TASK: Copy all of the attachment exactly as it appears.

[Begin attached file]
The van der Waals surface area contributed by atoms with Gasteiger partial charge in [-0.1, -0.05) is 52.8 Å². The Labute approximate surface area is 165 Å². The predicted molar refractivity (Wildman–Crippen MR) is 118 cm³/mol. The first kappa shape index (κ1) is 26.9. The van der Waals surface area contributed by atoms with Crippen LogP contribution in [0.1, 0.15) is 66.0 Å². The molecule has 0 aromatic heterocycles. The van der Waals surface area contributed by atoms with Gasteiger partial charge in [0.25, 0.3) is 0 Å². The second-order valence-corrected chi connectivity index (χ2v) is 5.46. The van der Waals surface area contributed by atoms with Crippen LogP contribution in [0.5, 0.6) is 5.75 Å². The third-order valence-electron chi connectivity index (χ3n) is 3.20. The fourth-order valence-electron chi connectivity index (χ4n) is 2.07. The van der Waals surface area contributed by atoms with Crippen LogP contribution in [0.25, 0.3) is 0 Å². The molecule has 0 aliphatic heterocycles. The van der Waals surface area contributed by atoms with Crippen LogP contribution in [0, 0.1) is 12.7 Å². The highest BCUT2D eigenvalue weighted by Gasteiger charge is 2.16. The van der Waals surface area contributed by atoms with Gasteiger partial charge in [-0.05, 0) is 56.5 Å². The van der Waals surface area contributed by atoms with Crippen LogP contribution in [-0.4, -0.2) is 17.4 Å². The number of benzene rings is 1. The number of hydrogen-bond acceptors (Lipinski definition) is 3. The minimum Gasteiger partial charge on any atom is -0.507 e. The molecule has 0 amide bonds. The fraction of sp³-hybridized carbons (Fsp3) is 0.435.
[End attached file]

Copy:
The van der Waals surface area contributed by atoms with Gasteiger partial charge in [-0.1, -0.05) is 52.8 Å². The Labute approximate surface area is 165 Å². The predicted molar refractivity (Wildman–Crippen MR) is 118 cm³/mol. The first kappa shape index (κ1) is 26.9. The van der Waals surface area contributed by atoms with Crippen LogP contribution in [0.1, 0.15) is 66.0 Å². The molecule has 0 aromatic heterocycles. The van der Waals surface area contributed by atoms with Gasteiger partial charge in [0.25, 0.3) is 0 Å². The second-order valence-corrected chi connectivity index (χ2v) is 5.46. The van der Waals surface area contributed by atoms with Crippen LogP contribution in [0.5, 0.6) is 5.75 Å². The third-order valence-electron chi connectivity index (χ3n) is 3.20. The fourth-order valence-electron chi connectivity index (χ4n) is 2.07. The van der Waals surface area contributed by atoms with Crippen LogP contribution in [0.25, 0.3) is 0 Å². The molecule has 0 aliphatic heterocycles. The van der Waals surface area contributed by atoms with Crippen LogP contribution in [0, 0.1) is 12.7 Å². The highest BCUT2D eigenvalue weighted by Gasteiger charge is 2.16. The van der Waals surface area contributed by atoms with Gasteiger partial charge in [-0.05, 0) is 56.5 Å². The van der Waals surface area contributed by atoms with Crippen LogP contribution in [-0.4, -0.2) is 17.4 Å². The number of benzene rings is 1. The number of hydrogen-bond acceptors (Lipinski definition) is 3. The minimum Gasteiger partial charge on any atom is -0.507 e. The molecule has 0 amide bonds. The fraction of sp³-hybridized carbons (Fsp3) is 0.435.